Jerusalem (Jan. 23)
(Jewish Telegraphic Agency)
Chaim Nachman Bialik, recognized as the foremost poet of contemporary Hebrew literature, left here for the United States, with Dr. Schmarya Levin, the noted Zionist leader and orator.
The purpose of the poet’s trip to the United States is to participate in the United Palestine Appeal, which seeks to raise the amount of $5,000,000 this year for the various Zionist activities in Palestine.
Chaim Nachman Bialik was born in the village Rady, District of Volyn, Russia, in 1873. His first poem, published in 1891, “El Ha’zipor” (“To The Bird”), in which he gave expression to the sentiments of a Russian Jewish child on seeing the birds fly south for the winter, presumably to Palestine, attracted wide attention. In the poem the poet sends to the Holy Land by the bird the prayers and hopes of the Jew.
He reached the pinnacle of lyricism in a number of poems of a universal and national character, particularly the poem “On the Massacre” which he wrote in 1906 following the anti-Jewish massacre in Kishineff. The poem, which gives expression to Russian Jewry’s protest against the Czaristic persecutions, is considered a classic and has been translated into many languages. Bialik is considered the poet of the renaissance of Hebrew literature and of the Jewish resettlement of Palestine. He is particularly famous for his style, which has been compared to the ancient Hebrew of the Bible.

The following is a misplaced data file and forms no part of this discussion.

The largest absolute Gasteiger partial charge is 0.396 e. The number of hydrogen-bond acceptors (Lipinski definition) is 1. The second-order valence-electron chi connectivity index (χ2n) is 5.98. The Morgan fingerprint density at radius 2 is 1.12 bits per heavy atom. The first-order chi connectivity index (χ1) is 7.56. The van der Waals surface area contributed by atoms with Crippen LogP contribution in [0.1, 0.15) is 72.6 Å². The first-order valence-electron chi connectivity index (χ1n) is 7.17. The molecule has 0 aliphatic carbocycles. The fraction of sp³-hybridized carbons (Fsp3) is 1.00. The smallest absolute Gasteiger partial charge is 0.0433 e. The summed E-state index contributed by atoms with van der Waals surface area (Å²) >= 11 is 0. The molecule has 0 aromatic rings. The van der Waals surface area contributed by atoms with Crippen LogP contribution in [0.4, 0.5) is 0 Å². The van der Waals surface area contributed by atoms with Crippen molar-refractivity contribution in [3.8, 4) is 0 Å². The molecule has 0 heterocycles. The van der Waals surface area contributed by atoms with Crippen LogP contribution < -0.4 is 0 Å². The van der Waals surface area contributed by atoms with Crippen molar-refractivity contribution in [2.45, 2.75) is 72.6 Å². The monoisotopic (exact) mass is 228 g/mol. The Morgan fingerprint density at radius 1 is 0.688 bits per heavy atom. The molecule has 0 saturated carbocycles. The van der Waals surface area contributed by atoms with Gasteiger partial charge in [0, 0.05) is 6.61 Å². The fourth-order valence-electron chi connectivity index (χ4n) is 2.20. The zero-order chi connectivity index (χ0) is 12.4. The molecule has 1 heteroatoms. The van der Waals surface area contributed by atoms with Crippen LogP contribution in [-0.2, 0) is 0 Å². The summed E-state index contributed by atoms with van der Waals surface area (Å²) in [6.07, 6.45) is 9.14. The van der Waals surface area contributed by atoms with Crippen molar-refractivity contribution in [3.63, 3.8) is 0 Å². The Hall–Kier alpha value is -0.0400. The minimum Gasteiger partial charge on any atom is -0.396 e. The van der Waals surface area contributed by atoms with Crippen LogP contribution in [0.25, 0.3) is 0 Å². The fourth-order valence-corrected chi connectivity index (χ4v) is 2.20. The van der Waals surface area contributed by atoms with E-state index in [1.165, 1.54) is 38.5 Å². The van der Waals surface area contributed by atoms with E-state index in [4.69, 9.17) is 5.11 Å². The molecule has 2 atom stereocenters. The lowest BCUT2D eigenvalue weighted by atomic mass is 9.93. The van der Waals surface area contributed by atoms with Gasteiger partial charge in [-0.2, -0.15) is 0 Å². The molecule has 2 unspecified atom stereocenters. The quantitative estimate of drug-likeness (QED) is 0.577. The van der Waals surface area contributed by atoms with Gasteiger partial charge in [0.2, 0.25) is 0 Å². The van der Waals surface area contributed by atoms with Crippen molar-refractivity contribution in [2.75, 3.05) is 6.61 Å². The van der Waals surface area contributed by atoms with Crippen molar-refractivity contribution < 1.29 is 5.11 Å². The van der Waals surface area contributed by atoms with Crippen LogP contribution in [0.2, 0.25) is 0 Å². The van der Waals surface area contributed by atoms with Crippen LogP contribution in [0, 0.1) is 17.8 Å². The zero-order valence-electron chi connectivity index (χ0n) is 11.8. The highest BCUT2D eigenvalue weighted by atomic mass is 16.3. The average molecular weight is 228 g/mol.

Following the outbreak of the Russian revolution, Mr. Bialik, who resided in Odessa, settled in Palestine, where he is active in public life.
A public reception in honor of Mr. Bialik will be held in Mecca Temple, New York City, on February 10th. The meeting will be held under the auspices of the United Palestine Appeal.
A conference of Jewish organizations was held at the Pennsylvania Hotel, under the auspices of the Zionist Organization of America, to plan further details regarding the reception.
Mayor James J. Walker will appoint a committee to receive Mr. Bialik officially on behalf of the city, it was declared.